What is Alzheimer’s disease?
Definition of Alzheimer’s disease
Alzheimer’s disease is a degenerative brain disorder affecting over 47 million people worldwide, including more than 100,000 Quebecers. It is characterized by the progressive and irreversible loss of neurological cells (neurons).
Symptoms and progression
Although Alzheimer’s disease can affect people under the age of 65, the risk of developing the disease increases rapidly with age, particularly after 80. When the brain is affected, a long symptom-free period can extend over 10 to 15 years (preclinical period).
Thereafter, memory impairment is often the first symptom. People have difficulty situating facts in time (episodic memory), repeat themselves frequently and ask the same questions. Other cognitive losses may occur, such as the ability to organize, plan, orient and express oneself. Mood symptoms, such as depression, personality changes and behavioral disorders, may also be encountered.
Disease progression and treatment
Initially, the person remains functional, compensating with tricks and note-taking (mild cognitive impairment or minor neurocognitive impairment phase). Unfortunately, the disease progresses and interferes with the person’s autonomy (managing accounts, cooking, medication, appointments, etc.).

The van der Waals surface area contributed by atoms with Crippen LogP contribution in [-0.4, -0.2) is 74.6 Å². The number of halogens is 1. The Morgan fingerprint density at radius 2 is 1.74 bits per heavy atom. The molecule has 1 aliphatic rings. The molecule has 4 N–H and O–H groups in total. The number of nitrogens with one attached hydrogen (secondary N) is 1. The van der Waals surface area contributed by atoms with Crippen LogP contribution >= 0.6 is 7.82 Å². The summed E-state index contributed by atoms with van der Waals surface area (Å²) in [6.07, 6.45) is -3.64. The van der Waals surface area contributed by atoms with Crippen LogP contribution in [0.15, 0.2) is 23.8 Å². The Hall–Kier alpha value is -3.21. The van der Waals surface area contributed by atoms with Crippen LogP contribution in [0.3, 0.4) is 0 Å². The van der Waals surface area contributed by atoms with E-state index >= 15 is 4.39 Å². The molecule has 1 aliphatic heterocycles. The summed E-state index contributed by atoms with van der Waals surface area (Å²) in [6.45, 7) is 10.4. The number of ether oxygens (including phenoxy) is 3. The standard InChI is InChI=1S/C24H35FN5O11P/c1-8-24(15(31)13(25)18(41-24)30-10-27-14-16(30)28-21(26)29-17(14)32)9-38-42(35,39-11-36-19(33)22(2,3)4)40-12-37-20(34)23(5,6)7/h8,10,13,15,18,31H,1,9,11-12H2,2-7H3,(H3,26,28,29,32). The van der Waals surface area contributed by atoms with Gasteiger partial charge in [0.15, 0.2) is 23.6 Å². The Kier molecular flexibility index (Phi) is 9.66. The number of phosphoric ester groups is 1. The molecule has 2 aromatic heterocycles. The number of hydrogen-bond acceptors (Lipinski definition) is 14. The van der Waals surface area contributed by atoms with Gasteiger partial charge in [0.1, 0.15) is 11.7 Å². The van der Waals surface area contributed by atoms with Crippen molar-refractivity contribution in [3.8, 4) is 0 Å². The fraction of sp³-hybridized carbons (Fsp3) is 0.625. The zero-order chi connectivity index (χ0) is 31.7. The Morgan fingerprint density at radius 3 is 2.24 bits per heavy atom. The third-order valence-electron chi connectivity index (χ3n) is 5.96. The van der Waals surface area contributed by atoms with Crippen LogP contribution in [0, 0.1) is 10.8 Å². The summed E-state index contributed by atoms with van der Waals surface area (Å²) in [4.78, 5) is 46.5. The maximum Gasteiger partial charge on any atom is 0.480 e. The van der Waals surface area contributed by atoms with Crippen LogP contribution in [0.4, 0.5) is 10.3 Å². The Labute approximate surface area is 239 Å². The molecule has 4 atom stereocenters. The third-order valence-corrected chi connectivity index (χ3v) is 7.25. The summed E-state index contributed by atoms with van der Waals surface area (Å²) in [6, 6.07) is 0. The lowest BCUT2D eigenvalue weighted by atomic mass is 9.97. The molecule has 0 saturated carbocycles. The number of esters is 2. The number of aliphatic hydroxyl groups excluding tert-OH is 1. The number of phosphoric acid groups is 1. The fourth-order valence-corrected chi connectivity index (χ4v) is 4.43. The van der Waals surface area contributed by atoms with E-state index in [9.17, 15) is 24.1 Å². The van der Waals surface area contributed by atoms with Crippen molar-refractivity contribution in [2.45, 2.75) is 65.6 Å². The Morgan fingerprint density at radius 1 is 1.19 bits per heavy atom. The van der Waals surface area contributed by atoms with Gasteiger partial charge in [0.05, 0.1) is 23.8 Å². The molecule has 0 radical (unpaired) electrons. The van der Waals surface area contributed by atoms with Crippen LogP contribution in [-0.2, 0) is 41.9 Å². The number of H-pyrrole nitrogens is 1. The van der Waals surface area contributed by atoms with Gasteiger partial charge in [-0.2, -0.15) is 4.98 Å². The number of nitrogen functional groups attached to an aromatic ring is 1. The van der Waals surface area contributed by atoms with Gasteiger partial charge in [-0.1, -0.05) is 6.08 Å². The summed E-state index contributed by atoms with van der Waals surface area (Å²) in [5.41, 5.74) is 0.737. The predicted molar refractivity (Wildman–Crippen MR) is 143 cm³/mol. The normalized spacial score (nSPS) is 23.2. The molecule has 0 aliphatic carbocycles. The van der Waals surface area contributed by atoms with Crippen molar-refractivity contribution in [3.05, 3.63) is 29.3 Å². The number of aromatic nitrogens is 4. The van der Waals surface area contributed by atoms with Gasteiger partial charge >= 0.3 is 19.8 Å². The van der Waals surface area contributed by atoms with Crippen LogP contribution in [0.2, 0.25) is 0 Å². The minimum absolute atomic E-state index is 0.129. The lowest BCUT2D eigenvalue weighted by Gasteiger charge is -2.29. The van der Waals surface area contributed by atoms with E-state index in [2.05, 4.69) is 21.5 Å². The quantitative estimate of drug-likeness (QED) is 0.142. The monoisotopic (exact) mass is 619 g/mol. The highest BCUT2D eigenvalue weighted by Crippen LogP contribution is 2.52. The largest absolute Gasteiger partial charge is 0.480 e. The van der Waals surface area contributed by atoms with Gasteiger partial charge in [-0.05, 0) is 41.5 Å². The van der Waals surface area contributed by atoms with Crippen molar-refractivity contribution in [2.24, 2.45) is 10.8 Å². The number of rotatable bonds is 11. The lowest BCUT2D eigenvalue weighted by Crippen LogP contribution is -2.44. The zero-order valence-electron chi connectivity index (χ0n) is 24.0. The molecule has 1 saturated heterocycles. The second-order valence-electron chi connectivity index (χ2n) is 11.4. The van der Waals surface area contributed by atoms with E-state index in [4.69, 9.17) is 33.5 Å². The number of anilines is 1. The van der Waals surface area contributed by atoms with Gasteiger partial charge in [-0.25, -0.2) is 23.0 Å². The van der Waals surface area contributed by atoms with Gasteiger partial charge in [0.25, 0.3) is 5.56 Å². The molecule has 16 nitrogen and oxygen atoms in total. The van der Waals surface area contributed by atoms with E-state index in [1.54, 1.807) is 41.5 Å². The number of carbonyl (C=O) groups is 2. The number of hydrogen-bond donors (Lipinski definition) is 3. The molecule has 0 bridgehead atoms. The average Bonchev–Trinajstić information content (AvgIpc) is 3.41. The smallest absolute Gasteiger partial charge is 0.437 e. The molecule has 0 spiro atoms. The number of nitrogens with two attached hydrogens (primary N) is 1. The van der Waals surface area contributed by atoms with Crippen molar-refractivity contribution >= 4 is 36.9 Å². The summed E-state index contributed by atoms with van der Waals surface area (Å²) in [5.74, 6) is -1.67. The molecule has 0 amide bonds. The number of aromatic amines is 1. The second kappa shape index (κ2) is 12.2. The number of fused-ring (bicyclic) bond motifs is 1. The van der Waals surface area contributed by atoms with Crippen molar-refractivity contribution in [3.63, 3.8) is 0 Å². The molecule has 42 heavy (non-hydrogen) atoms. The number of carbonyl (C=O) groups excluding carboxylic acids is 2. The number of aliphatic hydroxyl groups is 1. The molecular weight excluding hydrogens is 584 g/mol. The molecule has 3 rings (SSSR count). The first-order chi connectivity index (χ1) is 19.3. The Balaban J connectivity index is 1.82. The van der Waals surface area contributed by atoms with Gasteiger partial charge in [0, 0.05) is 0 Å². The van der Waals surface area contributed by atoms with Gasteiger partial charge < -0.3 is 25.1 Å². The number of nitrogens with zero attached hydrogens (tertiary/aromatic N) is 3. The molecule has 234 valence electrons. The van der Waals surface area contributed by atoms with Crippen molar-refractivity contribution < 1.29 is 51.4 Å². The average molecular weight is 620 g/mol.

This stage is called dementia or major neurocognitive disorders, when the disease has a significant impact on the sufferer’s personal, professional or social functioning.
Research and potential treatments
The exact causes of Alzheimer’s disease are still unknown, and no cure is currently available. However, certain drugs (Aricept, Exelon, Reminyl) can act on certain symptoms and slow progression, albeit only modestly. Promising research is underway to prevent the accumulation of amyloid plaques in the brains of Alzheimer’s patients.
To find out more about the studies currently being recruited, please contact the Alpha Clinical Research team at 418-704-1112 (Lebourgneuf) or 418-847-1112 (Val-Bélair).